Encyclopedia of Western Gunfighters
Much information (some of it factual, a lot of it fictional) is available about the famous gunfighters of the Old West—the Jameses, Billy the Kid, Wild Bill Hickok, Wyatt Earp, John Wesley Hardin, and that latter-day folk idol, Butch Cassidy. Dozens of less-well-known but sometimes even more murderous gunslingers—such men as Cullen Baker, Harvey Logan, Longhaired Jim Courtright, and Mysterious Dave Mather—have received only scant mention in scattered accounts.
This encyclopedia—a who’s who of the gunfighting West-provides a compilation of facts, sifted myths, folklore, and outright lies, about the lives and deaths of 255 men, both the famous and the all but forgotten. Also included are detailed accounts of the almost six hundred gunfights the men took part in, mostly between the end of the Civil War and the turn of the century.
Each entry follows a concise and useful format: an alphabetical listing of the gunman; nicknames or aliases; dates and places of birth and death, is known; the occupations the man pursued; a brief biography; and, in chronological order, accounts of the verified gunfights in which he participated.
In the Introduction, from the information he amassed in this volume, Bill O’Neal provides a fascinating summary of the data and offers new insights into the nature of the western gunmen and of the feuds and fights that bloodied the West. For example, he relates how a large number of the gunfighters used guns as tools of their trades, legitimate and otherwise—lawmen and detectives, buffalo hunters, army scouts, thieves, hired killers, and the like. Of the gunfighters included here 108 served as law officers at some time in their careers. The average lifespan, including those who died of natural causes, was forty-seven years, and more than 50 percent of the gunmen died from gunshot wounds.
Encyclopedia of Western Gunfighters offers a unique compilation of information about these men—a comprehensive and reliable source.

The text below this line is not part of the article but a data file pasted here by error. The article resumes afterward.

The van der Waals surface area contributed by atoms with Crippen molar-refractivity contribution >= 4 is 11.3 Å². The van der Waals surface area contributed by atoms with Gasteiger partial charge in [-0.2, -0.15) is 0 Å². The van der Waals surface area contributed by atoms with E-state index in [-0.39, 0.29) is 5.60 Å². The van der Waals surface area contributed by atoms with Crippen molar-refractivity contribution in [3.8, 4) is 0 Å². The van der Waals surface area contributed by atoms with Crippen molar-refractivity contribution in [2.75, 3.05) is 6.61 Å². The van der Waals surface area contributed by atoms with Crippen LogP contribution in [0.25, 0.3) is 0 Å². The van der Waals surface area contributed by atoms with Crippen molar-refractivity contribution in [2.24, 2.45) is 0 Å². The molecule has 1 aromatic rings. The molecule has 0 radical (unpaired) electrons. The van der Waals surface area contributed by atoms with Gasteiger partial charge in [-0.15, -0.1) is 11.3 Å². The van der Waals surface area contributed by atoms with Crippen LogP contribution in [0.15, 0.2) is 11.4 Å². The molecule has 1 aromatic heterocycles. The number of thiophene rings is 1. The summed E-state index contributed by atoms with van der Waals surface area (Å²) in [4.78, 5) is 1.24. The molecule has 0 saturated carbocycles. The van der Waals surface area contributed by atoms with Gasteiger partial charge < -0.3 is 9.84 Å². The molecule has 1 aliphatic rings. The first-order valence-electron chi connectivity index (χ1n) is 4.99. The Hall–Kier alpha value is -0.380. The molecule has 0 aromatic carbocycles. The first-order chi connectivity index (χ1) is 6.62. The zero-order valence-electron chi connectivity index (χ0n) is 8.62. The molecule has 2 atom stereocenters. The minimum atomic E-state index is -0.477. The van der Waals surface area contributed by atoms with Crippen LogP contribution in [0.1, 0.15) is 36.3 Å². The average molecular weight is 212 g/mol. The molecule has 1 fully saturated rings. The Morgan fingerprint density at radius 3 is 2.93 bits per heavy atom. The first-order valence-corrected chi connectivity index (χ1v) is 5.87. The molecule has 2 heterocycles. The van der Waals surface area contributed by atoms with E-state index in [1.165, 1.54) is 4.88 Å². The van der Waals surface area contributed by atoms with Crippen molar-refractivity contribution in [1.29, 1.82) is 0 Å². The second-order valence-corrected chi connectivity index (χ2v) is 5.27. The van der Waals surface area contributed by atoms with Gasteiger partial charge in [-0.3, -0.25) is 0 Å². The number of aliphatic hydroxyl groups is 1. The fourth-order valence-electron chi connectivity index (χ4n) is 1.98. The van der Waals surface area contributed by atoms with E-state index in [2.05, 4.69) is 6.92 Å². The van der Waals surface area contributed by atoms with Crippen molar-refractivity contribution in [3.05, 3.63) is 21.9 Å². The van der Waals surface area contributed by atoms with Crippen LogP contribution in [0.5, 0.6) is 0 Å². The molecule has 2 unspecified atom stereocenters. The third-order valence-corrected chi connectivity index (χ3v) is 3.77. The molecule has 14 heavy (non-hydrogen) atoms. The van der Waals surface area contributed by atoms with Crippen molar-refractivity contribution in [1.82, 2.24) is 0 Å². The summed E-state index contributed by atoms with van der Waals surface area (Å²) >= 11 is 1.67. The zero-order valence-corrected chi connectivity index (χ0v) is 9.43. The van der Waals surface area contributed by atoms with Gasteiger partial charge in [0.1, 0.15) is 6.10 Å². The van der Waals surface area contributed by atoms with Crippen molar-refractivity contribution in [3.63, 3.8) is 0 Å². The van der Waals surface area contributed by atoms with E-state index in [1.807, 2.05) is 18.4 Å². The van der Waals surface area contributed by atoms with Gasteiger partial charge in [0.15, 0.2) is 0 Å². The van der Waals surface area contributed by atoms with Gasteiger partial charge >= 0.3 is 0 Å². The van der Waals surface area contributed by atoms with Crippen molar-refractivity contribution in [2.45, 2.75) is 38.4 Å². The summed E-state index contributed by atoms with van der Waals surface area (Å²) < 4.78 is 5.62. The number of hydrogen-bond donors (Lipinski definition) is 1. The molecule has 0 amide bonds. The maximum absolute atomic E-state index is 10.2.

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LibraryThing ReviewUser Review - DinadansFriend - LibraryThing
This is relatively (given the material) non-sensationalist, and is valuable for accurate names and dates. With all the publicity given to violence west of the Mississippi, it was still safer than ... Read full review
A good book, overall, and of course it's handy, but it's fairly old now and a lot of new research has brought about new information that isn't included in this book, leading to sometimes being outright false, and other times incomplete.
The other issue with this book is that it was written during a trend of deconstruction for western research, so the objective was not as much to prove what actually happened but rather that things didn't happen. This circles back to where the book can be incomplete on information and subsequently inaccurate.
All that being said, it's still a generally handy resource and a great starting point for doing research. One of the positives is that he indulges in a lot of names that may not often be included in the more common reports and this is a great tool for going more in depth for a lot of the who's-who of old west activity.
Cullen Montgomery Baker
Henry Newton Brown
Frank Jones 172 Sherman McMasters
Larn 176 James P Masterson
Bill Leonard 180 Jacob B Matthews
Jeff Davis Milton
Burton Mossman Cap
John Wallace Olinger
Joseph Isaac Clanton
Timothy Isaiah Courtright
William Marion Dalton
Hollister Lonie Logan page
Martin Horrell 154 Frank Loving Cockeyed
Jesse Woodson James Arthur McCluskie